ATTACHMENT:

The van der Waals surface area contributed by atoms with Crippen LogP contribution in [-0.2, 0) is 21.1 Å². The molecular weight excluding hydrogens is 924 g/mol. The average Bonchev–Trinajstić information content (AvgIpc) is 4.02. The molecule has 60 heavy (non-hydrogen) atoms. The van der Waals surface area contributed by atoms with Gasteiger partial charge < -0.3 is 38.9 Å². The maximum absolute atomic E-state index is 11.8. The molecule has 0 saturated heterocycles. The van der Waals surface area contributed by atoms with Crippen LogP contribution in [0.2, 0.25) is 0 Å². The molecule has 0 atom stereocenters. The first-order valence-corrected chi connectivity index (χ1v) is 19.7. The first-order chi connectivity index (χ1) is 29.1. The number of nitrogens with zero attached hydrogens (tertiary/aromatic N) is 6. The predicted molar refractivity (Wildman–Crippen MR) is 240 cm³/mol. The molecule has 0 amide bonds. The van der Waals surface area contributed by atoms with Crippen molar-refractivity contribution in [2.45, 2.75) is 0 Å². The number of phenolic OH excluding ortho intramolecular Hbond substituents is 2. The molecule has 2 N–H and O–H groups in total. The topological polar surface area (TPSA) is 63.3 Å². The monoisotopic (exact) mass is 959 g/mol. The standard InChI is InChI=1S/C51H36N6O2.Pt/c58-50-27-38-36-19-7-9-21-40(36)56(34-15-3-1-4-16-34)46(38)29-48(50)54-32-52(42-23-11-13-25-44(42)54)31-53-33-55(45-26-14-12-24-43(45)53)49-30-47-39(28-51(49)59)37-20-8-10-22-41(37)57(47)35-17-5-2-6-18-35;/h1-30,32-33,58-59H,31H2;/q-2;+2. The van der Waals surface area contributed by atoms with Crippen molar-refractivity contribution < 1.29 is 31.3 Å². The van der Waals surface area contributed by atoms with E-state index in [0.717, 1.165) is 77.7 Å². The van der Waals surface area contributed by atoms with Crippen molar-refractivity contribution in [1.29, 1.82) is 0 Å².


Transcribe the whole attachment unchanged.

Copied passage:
The van der Waals surface area contributed by atoms with Crippen LogP contribution in [-0.2, 0) is 21.1 Å². The molecular weight excluding hydrogens is 924 g/mol. The average Bonchev–Trinajstić information content (AvgIpc) is 4.02. The molecule has 60 heavy (non-hydrogen) atoms. The van der Waals surface area contributed by atoms with Gasteiger partial charge < -0.3 is 38.9 Å². The maximum absolute atomic E-state index is 11.8. The molecule has 0 saturated heterocycles. The van der Waals surface area contributed by atoms with Crippen LogP contribution in [0.2, 0.25) is 0 Å². The molecule has 0 atom stereocenters. The first-order valence-corrected chi connectivity index (χ1v) is 19.7. The first-order chi connectivity index (χ1) is 29.1. The number of nitrogens with zero attached hydrogens (tertiary/aromatic N) is 6. The predicted molar refractivity (Wildman–Crippen MR) is 240 cm³/mol. The molecule has 0 amide bonds. The van der Waals surface area contributed by atoms with Crippen molar-refractivity contribution in [2.45, 2.75) is 0 Å². The number of phenolic OH excluding ortho intramolecular Hbond substituents is 2. The molecule has 2 N–H and O–H groups in total. The topological polar surface area (TPSA) is 63.3 Å². The monoisotopic (exact) mass is 959 g/mol. The standard InChI is InChI=1S/C51H36N6O2.Pt/c58-50-27-38-36-19-7-9-21-40(36)56(34-15-3-1-4-16-34)46(38)29-48(50)54-32-52(42-23-11-13-25-44(42)54)31-53-33-55(45-26-14-12-24-43(45)53)49-30-47-39(28-51(49)59)37-20-8-10-22-41(37)57(47)35-17-5-2-6-18-35;/h1-30,32-33,58-59H,31H2;/q-2;+2. The van der Waals surface area contributed by atoms with Crippen molar-refractivity contribution < 1.29 is 31.3 Å². The van der Waals surface area contributed by atoms with E-state index in [0.717, 1.165) is 77.7 Å². The van der Waals surface area contributed by atoms with Crippen molar-refractivity contribution in [1.29, 1.82) is 0 Å².